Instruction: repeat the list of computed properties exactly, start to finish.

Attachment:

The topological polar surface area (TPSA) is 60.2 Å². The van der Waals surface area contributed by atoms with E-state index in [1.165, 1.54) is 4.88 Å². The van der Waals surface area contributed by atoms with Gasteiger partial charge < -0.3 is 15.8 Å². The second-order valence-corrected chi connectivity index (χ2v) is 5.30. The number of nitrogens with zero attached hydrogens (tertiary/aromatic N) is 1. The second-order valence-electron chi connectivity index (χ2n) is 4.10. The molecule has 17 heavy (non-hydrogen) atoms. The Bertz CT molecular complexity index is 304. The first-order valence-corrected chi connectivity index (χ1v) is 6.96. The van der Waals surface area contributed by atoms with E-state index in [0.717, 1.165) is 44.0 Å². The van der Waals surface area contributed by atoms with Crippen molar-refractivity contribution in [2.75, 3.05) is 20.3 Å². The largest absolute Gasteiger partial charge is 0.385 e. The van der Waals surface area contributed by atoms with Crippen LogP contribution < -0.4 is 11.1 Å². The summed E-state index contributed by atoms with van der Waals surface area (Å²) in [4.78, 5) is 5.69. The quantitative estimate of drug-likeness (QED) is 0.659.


The topological polar surface area (TPSA) is 60.2 Å². The van der Waals surface area contributed by atoms with E-state index in [1.165, 1.54) is 4.88 Å². The van der Waals surface area contributed by atoms with Gasteiger partial charge < -0.3 is 15.8 Å². The second-order valence-corrected chi connectivity index (χ2v) is 5.30. The number of nitrogens with zero attached hydrogens (tertiary/aromatic N) is 1. The second-order valence-electron chi connectivity index (χ2n) is 4.10. The molecule has 17 heavy (non-hydrogen) atoms. The Bertz CT molecular complexity index is 304. The first-order valence-corrected chi connectivity index (χ1v) is 6.96. The van der Waals surface area contributed by atoms with E-state index in [0.717, 1.165) is 44.0 Å². The van der Waals surface area contributed by atoms with Crippen molar-refractivity contribution in [2.75, 3.05) is 20.3 Å². The largest absolute Gasteiger partial charge is 0.385 e. The van der Waals surface area contributed by atoms with Crippen LogP contribution < -0.4 is 11.1 Å². The summed E-state index contributed by atoms with van der Waals surface area (Å²) in [4.78, 5) is 5.69. The quantitative estimate of drug-likeness (QED) is 0.659.